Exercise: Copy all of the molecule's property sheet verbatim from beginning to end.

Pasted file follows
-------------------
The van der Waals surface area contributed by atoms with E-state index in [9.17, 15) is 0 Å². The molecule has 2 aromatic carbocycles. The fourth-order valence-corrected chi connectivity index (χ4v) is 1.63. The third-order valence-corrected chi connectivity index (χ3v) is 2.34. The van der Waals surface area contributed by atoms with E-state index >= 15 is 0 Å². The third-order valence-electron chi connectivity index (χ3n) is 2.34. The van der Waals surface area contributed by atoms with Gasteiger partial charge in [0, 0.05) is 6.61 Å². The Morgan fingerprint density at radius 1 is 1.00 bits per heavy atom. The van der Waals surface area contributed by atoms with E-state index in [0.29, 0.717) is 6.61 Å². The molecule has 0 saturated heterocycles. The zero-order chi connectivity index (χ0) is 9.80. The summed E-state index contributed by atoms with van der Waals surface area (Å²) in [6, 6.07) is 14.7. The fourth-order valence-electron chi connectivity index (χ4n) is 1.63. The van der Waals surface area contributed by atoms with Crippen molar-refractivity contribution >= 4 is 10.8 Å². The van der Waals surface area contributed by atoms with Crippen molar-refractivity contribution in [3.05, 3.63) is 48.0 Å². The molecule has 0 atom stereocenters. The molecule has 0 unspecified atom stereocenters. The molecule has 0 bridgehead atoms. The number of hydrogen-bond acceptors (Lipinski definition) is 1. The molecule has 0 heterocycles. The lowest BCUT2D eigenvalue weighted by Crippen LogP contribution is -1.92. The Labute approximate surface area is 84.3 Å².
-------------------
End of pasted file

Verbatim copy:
The van der Waals surface area contributed by atoms with E-state index in [9.17, 15) is 0 Å². The molecule has 2 aromatic carbocycles. The fourth-order valence-corrected chi connectivity index (χ4v) is 1.63. The third-order valence-corrected chi connectivity index (χ3v) is 2.34. The van der Waals surface area contributed by atoms with E-state index >= 15 is 0 Å². The third-order valence-electron chi connectivity index (χ3n) is 2.34. The van der Waals surface area contributed by atoms with Gasteiger partial charge in [0, 0.05) is 6.61 Å². The Morgan fingerprint density at radius 1 is 1.00 bits per heavy atom. The van der Waals surface area contributed by atoms with E-state index in [0.29, 0.717) is 6.61 Å². The molecule has 0 saturated heterocycles. The zero-order chi connectivity index (χ0) is 9.80. The summed E-state index contributed by atoms with van der Waals surface area (Å²) in [6, 6.07) is 14.7. The fourth-order valence-electron chi connectivity index (χ4n) is 1.63. The van der Waals surface area contributed by atoms with Crippen molar-refractivity contribution >= 4 is 10.8 Å². The van der Waals surface area contributed by atoms with Crippen molar-refractivity contribution in [3.05, 3.63) is 48.0 Å². The molecule has 0 atom stereocenters. The molecule has 0 unspecified atom stereocenters. The molecule has 0 bridgehead atoms. The number of hydrogen-bond acceptors (Lipinski definition) is 1. The molecule has 0 heterocycles. The lowest BCUT2D eigenvalue weighted by Crippen LogP contribution is -1.92. The Labute approximate surface area is 84.3 Å².